Think global, act local
One topic which has come up consistently when talking to communication leaders in Asia-Pacific has been the challenge of how to communicate business strategy with global ideals but local values.
Communicators are seeking ways to make strategy and values relevant to the local market – no small task when you factor in differences in culture, language and hard-to-reach audiences. Then consider that most employees have a matrix of strategies to absorb – global, local, country, function, team…with this in mind, are we setting ourselves up for failure to expect high levels of business strategy understanding when we conduct our engagement surveys?
Communicating the strategy
It’s important that all communicators have an understanding of the local market they support. During some recent breakfast forums, run by VMA Group communications professionals consistently said that companies were recognizing the importance of understanding local markets. Ensuring that talent within Asia-Pacific take up key positions within global management was also seen as focus. The CEO of one business was quoted as saying, “I have 23 passports on my executive team,” in order to reflect the global reach of the business and its leaders.
Throughout the region, there are best in-class examples of strategy communication, including Hong Kong-based Rockwell Automation, who have introduced a 5-year strategic framework for their employees, which begins with the company’s 5-year strategy, then the yearly strategies, then business function and drills down to personal objectives. This allowed employees to have a clear line of sight and engage with the strategies.
At another session ANZ Singapore outlined the three basic principles on why organizations communicate:
- Educate to action
- Inform your people
- Recognize success
As a team, they’re mindful of not just simply informing their people, but being clear on the framework, conducting audience analysis, understanding what has been communicated in the past and how, ensuring leaders are doing what they’re asking their people to do and then creating the message to employees (the last, instead commonly taken first phase).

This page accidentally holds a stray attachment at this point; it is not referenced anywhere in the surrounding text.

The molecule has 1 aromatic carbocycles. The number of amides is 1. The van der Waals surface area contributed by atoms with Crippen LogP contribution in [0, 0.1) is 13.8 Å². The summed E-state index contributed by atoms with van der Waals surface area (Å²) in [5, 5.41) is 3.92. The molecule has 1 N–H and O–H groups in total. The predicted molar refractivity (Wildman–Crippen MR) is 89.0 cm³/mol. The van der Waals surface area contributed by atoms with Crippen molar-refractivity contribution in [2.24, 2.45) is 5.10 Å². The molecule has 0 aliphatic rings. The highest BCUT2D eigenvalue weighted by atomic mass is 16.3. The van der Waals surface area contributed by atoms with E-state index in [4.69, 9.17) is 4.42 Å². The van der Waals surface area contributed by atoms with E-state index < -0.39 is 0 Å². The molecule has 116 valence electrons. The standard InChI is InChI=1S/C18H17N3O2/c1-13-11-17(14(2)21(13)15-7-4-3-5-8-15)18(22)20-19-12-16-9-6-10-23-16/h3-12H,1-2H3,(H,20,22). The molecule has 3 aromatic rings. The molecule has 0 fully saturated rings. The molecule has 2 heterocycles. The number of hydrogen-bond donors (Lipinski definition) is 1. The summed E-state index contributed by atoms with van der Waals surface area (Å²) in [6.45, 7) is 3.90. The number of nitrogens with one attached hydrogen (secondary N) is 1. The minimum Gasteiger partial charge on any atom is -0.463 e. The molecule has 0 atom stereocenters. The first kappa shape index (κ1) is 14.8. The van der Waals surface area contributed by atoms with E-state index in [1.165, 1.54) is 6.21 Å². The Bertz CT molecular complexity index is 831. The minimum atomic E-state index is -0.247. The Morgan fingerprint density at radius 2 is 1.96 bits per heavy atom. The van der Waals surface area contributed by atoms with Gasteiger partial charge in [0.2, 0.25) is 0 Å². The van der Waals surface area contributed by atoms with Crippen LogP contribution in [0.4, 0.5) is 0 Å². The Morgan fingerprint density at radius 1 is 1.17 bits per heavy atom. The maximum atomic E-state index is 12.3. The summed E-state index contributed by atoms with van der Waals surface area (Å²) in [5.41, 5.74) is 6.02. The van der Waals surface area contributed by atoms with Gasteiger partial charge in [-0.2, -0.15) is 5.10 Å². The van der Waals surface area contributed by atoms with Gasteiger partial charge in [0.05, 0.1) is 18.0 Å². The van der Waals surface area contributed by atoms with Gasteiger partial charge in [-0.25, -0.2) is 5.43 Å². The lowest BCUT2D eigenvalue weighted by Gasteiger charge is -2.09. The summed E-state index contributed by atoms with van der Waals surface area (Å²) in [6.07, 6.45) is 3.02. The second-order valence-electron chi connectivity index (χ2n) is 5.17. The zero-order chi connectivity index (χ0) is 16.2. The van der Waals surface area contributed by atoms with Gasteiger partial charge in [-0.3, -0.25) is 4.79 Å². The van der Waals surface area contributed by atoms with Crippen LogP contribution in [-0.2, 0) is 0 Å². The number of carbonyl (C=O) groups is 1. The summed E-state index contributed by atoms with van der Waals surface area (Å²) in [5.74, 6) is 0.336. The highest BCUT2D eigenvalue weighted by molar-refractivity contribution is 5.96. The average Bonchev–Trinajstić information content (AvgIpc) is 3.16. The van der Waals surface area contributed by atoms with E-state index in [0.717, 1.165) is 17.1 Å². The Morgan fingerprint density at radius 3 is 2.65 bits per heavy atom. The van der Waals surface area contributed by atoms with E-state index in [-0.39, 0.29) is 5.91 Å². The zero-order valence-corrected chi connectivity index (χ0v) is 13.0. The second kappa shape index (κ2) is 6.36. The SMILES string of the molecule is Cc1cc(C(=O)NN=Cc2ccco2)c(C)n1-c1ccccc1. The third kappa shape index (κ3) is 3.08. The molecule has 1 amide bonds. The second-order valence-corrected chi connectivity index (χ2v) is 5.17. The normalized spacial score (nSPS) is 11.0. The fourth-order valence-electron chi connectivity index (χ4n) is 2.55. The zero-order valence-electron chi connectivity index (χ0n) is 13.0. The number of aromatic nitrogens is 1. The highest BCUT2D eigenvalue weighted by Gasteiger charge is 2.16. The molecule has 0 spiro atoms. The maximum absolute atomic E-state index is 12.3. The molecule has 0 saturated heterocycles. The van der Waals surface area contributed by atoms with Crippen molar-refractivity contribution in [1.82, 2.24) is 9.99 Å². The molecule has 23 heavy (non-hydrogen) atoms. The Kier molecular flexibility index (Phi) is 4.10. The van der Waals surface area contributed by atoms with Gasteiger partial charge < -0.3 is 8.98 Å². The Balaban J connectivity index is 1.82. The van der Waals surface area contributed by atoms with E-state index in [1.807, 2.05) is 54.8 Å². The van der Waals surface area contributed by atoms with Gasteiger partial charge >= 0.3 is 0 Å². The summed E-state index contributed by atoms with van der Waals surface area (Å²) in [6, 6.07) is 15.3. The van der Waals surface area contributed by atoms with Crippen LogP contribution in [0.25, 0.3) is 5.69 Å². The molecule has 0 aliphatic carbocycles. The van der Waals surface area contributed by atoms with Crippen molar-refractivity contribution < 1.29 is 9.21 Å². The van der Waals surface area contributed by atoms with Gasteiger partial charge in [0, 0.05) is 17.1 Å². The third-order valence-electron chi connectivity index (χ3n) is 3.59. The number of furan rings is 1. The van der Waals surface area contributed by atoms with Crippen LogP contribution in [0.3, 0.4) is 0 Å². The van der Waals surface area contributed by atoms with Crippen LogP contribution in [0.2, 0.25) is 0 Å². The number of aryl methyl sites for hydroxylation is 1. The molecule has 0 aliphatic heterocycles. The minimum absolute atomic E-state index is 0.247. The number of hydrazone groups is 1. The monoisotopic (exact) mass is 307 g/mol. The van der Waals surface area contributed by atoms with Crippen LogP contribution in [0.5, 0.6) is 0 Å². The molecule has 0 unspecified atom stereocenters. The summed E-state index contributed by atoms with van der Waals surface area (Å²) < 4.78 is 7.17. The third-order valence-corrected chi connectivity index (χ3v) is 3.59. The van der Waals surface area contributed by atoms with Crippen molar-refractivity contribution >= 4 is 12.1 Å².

When Schneider Electric discovered that by the time their messages are cascaded down, only 10% actually make it to the blue-collar workers, they introduced a global communications kit. This now allows them to localize messages into local languages – mainly Chinese and Indian – and after feedback on their video broadcasts, activated subtitles in local languages to ensure everyone could understand the global senior leader’s messages.
Engagement across different national cultures
Communicators are increasingly feeling the strain of not only managing their local markets within Asia-Pacific, but also their global colleagues. For many global organizations there are significant cultural differences between Asia and Europe, and then individual country cultures within that, from Korean to German. This recognition makes the concept of a uniform global engagement strategy outdated and ineffective.
The consistent feedback in the sessions on communicating within Asia was “it’s not what you say, but how you say it”. This concept was demonstrated by Standard Chartered Bank broadcasting their CEO’s presentations to allow their local employees to truly engage with their leader. They also tapped into ‘emotive’ triggers in the way they tailor their message to maximise the customer story: “It’s not about selling someone a loan, but helping them get a home”.
Rolls-Royce’s local initiative within China saw Country Managers telephone the parents of high performing team members to congratulate them on their child’s performance. They also provide dinner vouchers to these employees, so they can take their whole family out to dinner to capitalize on the importance of “pride”.
Further to this, Rolls-Royce also encouraged its pilots to talk with their front-line staff around how their work impacts on a pilot’s job – how through making a strong, safe engine, they’re enabling pilots to provide the best experience possible and fly safely.
I started hosting sessions like these in 2008 and over the past four years I’ve really seen the communication profession develop in leaps and bounds across Asia-Pacific. At VMA Group I’m certainly seeing more senior roles and bigger teams develop across both internal and external communications, along with specialized disciplines like digital communications.
The next session will discuss communication competencies: what kinds of competency frameworks do we need to introduce to ensure we’re training our team today, for tomorrow’s challenges?
* Define the skills you need to be a successful communicator
* What are the current competency gaps in our teams
* Mapping your team’s career path – typical background/experience needed
VMA Group will be sharing common trends in background, experience and education for communication practitioners both in the region, and also globally.